Tesla Going Off the Grid, Plans to Power Superchargers Using Solar

More infrastructure upgrades announced to solidify Tesla's footing in the marketplace.

Telsa Motors Opens New "Supercharger" Station In Fremont, California
Justin Sullivan—Getty Images

Tesla has been gunning towards renewable energy for quite some time. Not only do they produce their own line of solar shingles for your home's roof, but they also manufacturer the Powerwall, an electricity storage system for renewable energy. These two items may have been a byproduct of a grand scheme to power all Tesla Level 3 Superchargers using solar energy.

CEO Elon Musk first confirmed that their Supercharger "Version 3" stations were being solar powered in a Tweet last December. It was planned to use three joint ventures—Tesla's Supercharger, Tesla's Powerpack, and SolarCity's solar panels—to complete the rollout of the brand new, fully renewable charging stations.

Recently, Tesla has changed the way that Model S owners receive free Supercharging. The owner of the car is provided it for the life of the vehicle, then is allowed five credits to new drivers. This is not something that was launched with the Model 3, as owners will be required to pay a small fee while charging, either by time spent at the charger, or total charge made to the vehicle, depending on their state's requirements.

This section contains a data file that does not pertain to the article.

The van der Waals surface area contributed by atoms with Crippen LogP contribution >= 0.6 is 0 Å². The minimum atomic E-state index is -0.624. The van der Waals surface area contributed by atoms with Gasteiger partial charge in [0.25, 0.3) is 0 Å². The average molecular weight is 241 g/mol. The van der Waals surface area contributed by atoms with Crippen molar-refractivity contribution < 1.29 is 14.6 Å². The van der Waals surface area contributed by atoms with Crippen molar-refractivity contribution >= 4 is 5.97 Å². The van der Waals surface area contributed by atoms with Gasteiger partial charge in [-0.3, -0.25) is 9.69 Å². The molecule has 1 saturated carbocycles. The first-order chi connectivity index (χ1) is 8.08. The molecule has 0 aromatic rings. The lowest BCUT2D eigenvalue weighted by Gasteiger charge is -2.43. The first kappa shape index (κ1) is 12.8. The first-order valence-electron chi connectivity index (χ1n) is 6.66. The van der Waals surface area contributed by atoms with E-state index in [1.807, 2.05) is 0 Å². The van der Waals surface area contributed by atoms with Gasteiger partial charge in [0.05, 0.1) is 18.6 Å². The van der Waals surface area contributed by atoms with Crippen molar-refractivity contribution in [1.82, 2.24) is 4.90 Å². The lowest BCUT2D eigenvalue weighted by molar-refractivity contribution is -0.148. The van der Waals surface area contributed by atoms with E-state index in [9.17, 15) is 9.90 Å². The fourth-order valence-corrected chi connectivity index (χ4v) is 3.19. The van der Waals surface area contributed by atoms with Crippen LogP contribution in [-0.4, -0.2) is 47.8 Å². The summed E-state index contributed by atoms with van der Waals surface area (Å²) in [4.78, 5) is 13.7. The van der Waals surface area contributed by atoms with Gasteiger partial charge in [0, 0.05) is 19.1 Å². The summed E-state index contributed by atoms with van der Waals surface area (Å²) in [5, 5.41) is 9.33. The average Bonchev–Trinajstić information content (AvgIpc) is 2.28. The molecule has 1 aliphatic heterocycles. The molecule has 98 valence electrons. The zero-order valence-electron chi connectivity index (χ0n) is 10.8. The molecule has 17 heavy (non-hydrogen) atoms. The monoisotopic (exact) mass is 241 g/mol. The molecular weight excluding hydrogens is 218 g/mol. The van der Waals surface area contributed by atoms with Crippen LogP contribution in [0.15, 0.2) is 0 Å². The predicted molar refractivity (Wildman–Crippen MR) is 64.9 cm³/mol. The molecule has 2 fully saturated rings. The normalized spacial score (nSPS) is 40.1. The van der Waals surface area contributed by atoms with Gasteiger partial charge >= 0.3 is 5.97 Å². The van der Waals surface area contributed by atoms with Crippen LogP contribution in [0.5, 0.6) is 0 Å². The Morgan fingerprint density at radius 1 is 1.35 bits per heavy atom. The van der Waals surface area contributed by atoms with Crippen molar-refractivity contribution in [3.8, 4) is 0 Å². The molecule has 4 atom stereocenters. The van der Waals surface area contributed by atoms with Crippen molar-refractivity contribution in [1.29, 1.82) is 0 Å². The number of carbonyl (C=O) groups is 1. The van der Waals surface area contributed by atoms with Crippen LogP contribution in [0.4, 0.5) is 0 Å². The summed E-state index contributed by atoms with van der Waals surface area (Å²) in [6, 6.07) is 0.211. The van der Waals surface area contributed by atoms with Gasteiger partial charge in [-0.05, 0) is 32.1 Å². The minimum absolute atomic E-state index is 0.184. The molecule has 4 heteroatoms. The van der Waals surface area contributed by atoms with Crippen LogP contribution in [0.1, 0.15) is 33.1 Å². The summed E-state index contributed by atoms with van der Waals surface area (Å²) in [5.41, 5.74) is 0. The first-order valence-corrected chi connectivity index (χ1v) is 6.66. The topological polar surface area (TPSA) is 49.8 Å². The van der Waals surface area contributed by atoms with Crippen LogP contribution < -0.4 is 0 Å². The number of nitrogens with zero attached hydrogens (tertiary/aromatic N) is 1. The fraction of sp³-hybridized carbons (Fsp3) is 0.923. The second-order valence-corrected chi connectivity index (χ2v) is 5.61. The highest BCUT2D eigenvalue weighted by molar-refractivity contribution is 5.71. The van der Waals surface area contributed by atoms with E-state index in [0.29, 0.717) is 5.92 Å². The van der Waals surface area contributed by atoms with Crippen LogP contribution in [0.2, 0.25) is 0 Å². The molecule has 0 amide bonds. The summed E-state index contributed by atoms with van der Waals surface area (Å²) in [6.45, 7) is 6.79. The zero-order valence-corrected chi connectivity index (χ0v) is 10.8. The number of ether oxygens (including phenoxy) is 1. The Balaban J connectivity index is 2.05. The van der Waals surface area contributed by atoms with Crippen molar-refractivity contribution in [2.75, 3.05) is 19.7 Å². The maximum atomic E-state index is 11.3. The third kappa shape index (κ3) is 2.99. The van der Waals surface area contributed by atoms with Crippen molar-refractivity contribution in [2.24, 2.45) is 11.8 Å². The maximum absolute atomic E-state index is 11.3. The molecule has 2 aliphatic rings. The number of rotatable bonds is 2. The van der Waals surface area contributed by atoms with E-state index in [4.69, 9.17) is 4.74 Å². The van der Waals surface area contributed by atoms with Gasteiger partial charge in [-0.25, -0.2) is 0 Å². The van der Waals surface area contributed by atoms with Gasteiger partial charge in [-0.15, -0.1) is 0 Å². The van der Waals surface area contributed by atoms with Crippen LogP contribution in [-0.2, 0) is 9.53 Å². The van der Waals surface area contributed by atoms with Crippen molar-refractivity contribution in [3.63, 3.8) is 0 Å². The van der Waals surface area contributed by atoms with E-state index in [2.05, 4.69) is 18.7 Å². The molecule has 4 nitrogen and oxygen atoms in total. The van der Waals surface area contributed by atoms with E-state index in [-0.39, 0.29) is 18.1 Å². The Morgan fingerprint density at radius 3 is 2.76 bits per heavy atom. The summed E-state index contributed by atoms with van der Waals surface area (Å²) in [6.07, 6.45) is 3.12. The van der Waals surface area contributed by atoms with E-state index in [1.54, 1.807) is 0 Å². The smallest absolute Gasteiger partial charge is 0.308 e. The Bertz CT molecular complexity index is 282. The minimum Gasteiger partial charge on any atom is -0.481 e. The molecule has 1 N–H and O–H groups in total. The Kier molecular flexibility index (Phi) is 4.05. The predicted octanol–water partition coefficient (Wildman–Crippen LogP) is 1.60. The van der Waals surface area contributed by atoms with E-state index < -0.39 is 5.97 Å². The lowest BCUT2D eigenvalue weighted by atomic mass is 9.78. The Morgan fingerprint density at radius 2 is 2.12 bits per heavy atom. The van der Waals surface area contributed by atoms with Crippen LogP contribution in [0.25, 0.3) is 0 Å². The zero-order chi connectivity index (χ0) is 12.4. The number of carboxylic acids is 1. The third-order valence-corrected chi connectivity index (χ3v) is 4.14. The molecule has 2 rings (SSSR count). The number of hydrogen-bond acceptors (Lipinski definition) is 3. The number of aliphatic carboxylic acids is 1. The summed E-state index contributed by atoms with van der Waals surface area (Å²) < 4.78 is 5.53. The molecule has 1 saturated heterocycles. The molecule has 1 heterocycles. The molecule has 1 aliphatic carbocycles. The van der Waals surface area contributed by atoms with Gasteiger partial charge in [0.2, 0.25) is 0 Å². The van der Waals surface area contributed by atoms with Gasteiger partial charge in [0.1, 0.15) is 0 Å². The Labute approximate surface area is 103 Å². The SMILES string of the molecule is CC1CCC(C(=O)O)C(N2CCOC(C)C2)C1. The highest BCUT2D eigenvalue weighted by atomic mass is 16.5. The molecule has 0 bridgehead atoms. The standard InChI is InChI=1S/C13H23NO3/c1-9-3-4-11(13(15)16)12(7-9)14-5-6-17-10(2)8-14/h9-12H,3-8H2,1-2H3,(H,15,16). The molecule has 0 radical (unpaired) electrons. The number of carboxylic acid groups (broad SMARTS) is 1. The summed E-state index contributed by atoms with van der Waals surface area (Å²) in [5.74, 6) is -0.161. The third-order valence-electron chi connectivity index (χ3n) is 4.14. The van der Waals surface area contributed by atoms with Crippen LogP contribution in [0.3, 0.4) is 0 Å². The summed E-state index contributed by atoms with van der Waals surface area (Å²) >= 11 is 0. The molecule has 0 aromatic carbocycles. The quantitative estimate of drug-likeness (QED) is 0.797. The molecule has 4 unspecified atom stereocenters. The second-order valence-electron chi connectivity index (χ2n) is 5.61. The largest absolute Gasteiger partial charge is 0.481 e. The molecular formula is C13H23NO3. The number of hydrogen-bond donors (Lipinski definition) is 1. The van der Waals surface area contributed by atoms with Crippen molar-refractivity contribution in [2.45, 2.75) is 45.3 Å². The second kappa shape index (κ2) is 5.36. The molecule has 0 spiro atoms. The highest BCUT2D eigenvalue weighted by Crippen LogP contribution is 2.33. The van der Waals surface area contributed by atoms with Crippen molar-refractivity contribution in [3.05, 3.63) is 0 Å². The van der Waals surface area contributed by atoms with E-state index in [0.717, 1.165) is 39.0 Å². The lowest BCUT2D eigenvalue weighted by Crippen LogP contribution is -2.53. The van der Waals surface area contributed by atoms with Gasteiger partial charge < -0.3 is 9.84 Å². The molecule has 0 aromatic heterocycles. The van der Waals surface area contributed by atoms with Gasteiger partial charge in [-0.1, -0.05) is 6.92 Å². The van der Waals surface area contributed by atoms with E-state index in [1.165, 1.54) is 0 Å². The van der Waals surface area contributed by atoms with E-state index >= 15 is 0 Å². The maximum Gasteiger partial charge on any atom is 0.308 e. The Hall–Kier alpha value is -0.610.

As the EV charging infrastructure is continually being improved in the United States, it becomes apparent manufacturers must do something to recoup their costs in order to stay profitable. Whether this is by baking the cost of lifetime charging into the vehicle, or by implementing a fee-based charging model, this will ultimately end up in a price that the consumer will pay. By moving from the grid to a more efficient solar-based charging system, it becomes potentially cheaper to provide charging to the customer and can cut down on the overall cost of supplying electricity.

Earlier this morning, Musk confirmed on Twitter that Tesla plans to disconnect most Superchargers will be completely off the grid, while all stations will be, at minimum, grid tie-in, meaning that they will have both solar panels and a Tesla Powerpack, plus be connected to the commercial electricity grid. Likely, the latter option would be for regions where it isn't always sunny or cannot provide optimal solar coverage.

As the market for fossil-fuel driven vehicles is declining, Tesla is becoming more valuable to the auto market. Gas powered cars aren't going anywhere soon, but a shift to electric is happening, and Tesla is staying ahead of the curve by futureproofing their stake in the industry.